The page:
How did we sink so low in just 6 years?
By Mike Whitney
“This is how a nation loses its moral compass, its identity, its
freedom.” Rep Jerrold Nadler (D-NY)
Clearing House" -- -- How did things get this bad? The “Military
Commissions Act” which passed the Republican-led Congress
yesterday is a bigger blow to the Constitution and our core
values than any piece of legislation in our 200 year history. It
is 100 times worse than Bin Laden's crimes on 9-11.
In a 253 to 168 “party-line” vote, the congress repealed habeas
corpus and approved the torturing of prisoners in American
custody. It is breathtaking assault on human rights and personal
liberty and puts the United States well-outside the community of
civilized nations. It will ultimately be up to the Supreme Court
to decide whether to strike down this "affront to democracy" or
let the law stand as is.
If the bill passes the Senate, the administration will be able
to arrest whomever it chooses and lock them up indefinitely
without due process. Suspects in Bush’s war on terror will no
longer have the right to challenge the terms of their detention
or to even know why they have been incarcerated.
The congressmen who supported this mockery have put their
contempt for freedom on full display. They have rescinded the
oldest and most treasured principle in American jurisprudence
dating back 800 years to the Magna Carta. Habeas corpus is the
fundamental protection that the one has from the tyrannical and
erratic actions of the state.
The proposed legislation allows the president to apply the
moniker of “enemy combatant” to any terror “suspect” taken into
US custody and strip him of all his human rights. The president
is under no obligation to file charges or provide evidence of
guilt. The arrest is completely arbitrary and depends entirely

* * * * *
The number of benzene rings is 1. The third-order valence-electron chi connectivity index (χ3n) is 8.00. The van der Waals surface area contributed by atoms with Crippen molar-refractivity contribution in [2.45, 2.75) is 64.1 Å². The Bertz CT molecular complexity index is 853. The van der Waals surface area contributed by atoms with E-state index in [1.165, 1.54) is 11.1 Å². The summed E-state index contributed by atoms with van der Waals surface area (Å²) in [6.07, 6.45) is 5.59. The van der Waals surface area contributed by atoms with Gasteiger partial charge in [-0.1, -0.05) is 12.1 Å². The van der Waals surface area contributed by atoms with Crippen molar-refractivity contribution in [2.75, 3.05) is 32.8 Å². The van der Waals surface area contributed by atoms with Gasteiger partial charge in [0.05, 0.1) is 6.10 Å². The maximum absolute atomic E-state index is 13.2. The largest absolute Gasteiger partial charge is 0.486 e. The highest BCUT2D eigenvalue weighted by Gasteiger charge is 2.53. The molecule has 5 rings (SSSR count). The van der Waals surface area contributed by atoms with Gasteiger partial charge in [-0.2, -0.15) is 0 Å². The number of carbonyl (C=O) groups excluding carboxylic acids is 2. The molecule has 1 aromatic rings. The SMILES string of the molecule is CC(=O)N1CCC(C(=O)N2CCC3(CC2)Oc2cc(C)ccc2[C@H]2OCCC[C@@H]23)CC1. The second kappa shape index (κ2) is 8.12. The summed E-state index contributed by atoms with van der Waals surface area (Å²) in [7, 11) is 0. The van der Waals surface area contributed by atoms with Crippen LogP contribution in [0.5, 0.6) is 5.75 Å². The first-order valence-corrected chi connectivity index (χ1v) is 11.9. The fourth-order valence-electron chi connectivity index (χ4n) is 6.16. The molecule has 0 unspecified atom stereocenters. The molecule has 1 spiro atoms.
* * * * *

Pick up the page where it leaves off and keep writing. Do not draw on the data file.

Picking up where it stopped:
on the discretion (whims?) of the executive. It is a flat
rejection of the basic belief that “men are innocent until
Here’s what Winston Churchill said about habeas corpus, “The
power of the executive to cast a man into prison without
formulating any charge known to the law, and particularly to
deny him the judgment of his peers, is in the highest degree
odious, and the foundation of all totalitarian government
whether Nazi or Communist.”
The bill is another example of Bush's lawyerly “hairsplitting”
which is aimed at gutting the clearly articulated provisions of
the Geneva Conventions so that he can carry out his
torture-regime with impunity. There is nothing “vague” about
“cruel, inhuman and degrading” treatment. It is a standard that
has never been challenged in its 57 year history. Until now.
According to the Washington Post the bill “would give the
executive branch substantial leeway in deciding how to comply
with treaty obligations that fall short of ‘grave breaches’ of
Geneva was designed to protect prisoners from physical or
psychological harm. It is intentionally broad to prevent any
punishment that involves the inflicting of pain on detainees.
Bush has turned Geneva on its head in an effort to maximize
detainee suffering while complying with the letter of the law.
To that end, the administration has said that “the term ‘cruel
and inhuman’ should only apply to techniques resulting in
‘severe’ physical or mental pain….The abused detainee’s symptoms
would have to include ‘serious and non-transitory mental harm.”’
There’s no reason for Bush to pursue this particular track
except to expand his personal power and put himself above the
law. Injustice only fuels radicalism and undermines the stated
goals in the war on terror.
The congress fully understands the implications of their
support. They’re giving Bush a free pass to torment and abuse as
he sees fit while providing him with the legal cover he needs
for his “alternative techniques” (“outrages to human dignity”)
Their vote makes them equally complicit in the inevitable
hooding, sense deprivation, hypothermia, stress positions,
isolation and water-boarding of countless victims of Bush’s
deplorable war of terror.
Like Lady Macbeth the Congress’ avers:
“I am in blood
Stepped in so far that, should I wade no more,
Returning were as tedious as go o’er.” (Macbeth 3. 4)
The country is in the advanced stages of moral decay. The
Military Commissions Act is not a law at all; it is an
expression of Congress’ intention to carry out war crimes
against defenseless victims in their charge. The men who
supported this bill should be held accountable for its
inevitable and appalling consequences.
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